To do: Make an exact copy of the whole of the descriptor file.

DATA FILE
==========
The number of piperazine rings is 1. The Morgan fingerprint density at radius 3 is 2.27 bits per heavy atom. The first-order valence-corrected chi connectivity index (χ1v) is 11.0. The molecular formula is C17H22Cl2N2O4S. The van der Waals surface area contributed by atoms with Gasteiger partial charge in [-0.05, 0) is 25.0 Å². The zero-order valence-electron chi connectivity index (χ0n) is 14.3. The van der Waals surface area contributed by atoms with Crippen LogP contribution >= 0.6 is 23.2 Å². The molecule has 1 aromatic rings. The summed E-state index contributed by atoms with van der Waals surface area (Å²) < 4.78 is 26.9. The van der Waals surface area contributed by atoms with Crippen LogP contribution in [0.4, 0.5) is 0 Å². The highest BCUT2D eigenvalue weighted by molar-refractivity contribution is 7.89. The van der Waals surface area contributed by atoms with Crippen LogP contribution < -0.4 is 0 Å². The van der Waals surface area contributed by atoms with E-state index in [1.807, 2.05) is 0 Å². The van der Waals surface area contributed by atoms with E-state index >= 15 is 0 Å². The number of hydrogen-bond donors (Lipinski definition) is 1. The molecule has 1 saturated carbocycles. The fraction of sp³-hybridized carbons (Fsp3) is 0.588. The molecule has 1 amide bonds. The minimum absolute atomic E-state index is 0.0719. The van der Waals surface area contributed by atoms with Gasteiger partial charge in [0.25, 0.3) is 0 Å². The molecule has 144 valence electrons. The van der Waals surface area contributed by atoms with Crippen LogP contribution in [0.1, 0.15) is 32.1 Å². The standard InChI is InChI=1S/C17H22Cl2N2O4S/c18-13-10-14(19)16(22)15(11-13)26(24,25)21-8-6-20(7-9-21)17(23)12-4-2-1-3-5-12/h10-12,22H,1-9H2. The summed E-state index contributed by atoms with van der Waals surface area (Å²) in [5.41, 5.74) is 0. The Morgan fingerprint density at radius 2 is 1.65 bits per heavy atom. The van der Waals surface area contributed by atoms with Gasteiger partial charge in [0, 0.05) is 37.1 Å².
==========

The number of piperazine rings is 1. The Morgan fingerprint density at radius 3 is 2.27 bits per heavy atom. The first-order valence-corrected chi connectivity index (χ1v) is 11.0. The molecular formula is C17H22Cl2N2O4S. The van der Waals surface area contributed by atoms with Gasteiger partial charge in [-0.05, 0) is 25.0 Å². The zero-order valence-electron chi connectivity index (χ0n) is 14.3. The van der Waals surface area contributed by atoms with Crippen LogP contribution >= 0.6 is 23.2 Å². The molecule has 1 aromatic rings. The summed E-state index contributed by atoms with van der Waals surface area (Å²) < 4.78 is 26.9. The van der Waals surface area contributed by atoms with Crippen LogP contribution in [0.4, 0.5) is 0 Å². The highest BCUT2D eigenvalue weighted by molar-refractivity contribution is 7.89. The van der Waals surface area contributed by atoms with Crippen LogP contribution < -0.4 is 0 Å². The van der Waals surface area contributed by atoms with E-state index in [1.807, 2.05) is 0 Å². The van der Waals surface area contributed by atoms with E-state index >= 15 is 0 Å². The number of hydrogen-bond donors (Lipinski definition) is 1. The molecule has 1 saturated carbocycles. The fraction of sp³-hybridized carbons (Fsp3) is 0.588. The molecule has 1 amide bonds. The minimum absolute atomic E-state index is 0.0719. The van der Waals surface area contributed by atoms with Gasteiger partial charge in [0.25, 0.3) is 0 Å². The molecule has 144 valence electrons. The van der Waals surface area contributed by atoms with Crippen LogP contribution in [0.1, 0.15) is 32.1 Å². The standard InChI is InChI=1S/C17H22Cl2N2O4S/c18-13-10-14(19)16(22)15(11-13)26(24,25)21-8-6-20(7-9-21)17(23)12-4-2-1-3-5-12/h10-12,22H,1-9H2. The summed E-state index contributed by atoms with van der Waals surface area (Å²) in [5.41, 5.74) is 0. The Morgan fingerprint density at radius 2 is 1.65 bits per heavy atom. The van der Waals surface area contributed by atoms with Gasteiger partial charge in [0, 0.05) is 37.1 Å².